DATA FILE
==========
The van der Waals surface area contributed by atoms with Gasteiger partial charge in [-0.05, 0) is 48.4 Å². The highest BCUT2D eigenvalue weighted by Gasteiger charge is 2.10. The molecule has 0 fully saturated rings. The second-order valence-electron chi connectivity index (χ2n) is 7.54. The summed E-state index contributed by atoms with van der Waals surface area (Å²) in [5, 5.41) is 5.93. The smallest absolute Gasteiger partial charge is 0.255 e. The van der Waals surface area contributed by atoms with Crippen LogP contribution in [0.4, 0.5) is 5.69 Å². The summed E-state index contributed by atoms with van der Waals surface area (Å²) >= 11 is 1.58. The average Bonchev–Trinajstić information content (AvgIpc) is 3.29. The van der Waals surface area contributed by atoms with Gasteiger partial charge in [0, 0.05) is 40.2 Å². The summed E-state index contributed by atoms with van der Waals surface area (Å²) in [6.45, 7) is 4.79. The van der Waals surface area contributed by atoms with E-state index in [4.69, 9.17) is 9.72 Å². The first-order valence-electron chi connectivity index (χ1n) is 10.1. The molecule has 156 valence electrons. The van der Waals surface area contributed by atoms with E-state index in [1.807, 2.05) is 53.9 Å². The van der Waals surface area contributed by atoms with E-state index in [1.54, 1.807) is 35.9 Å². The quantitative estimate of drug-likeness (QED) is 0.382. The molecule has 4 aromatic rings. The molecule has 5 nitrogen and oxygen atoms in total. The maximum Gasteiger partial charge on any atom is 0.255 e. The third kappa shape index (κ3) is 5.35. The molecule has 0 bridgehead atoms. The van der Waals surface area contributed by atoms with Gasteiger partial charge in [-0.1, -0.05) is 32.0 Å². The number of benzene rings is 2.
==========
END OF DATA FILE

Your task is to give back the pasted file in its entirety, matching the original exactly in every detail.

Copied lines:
The van der Waals surface area contributed by atoms with Gasteiger partial charge in [-0.05, 0) is 48.4 Å². The highest BCUT2D eigenvalue weighted by Gasteiger charge is 2.10. The molecule has 0 fully saturated rings. The second-order valence-electron chi connectivity index (χ2n) is 7.54. The summed E-state index contributed by atoms with van der Waals surface area (Å²) in [5, 5.41) is 5.93. The smallest absolute Gasteiger partial charge is 0.255 e. The van der Waals surface area contributed by atoms with Crippen LogP contribution in [0.4, 0.5) is 5.69 Å². The summed E-state index contributed by atoms with van der Waals surface area (Å²) >= 11 is 1.58. The average Bonchev–Trinajstić information content (AvgIpc) is 3.29. The van der Waals surface area contributed by atoms with Gasteiger partial charge in [0, 0.05) is 40.2 Å². The summed E-state index contributed by atoms with van der Waals surface area (Å²) in [6.45, 7) is 4.79. The van der Waals surface area contributed by atoms with E-state index in [4.69, 9.17) is 9.72 Å². The first-order valence-electron chi connectivity index (χ1n) is 10.1. The molecule has 156 valence electrons. The van der Waals surface area contributed by atoms with E-state index in [1.807, 2.05) is 53.9 Å². The van der Waals surface area contributed by atoms with E-state index in [1.54, 1.807) is 35.9 Å². The quantitative estimate of drug-likeness (QED) is 0.382. The molecule has 4 aromatic rings. The molecule has 5 nitrogen and oxygen atoms in total. The maximum Gasteiger partial charge on any atom is 0.255 e. The third kappa shape index (κ3) is 5.35. The molecule has 0 bridgehead atoms. The van der Waals surface area contributed by atoms with Gasteiger partial charge in [-0.1, -0.05) is 32.0 Å². The number of benzene rings is 2.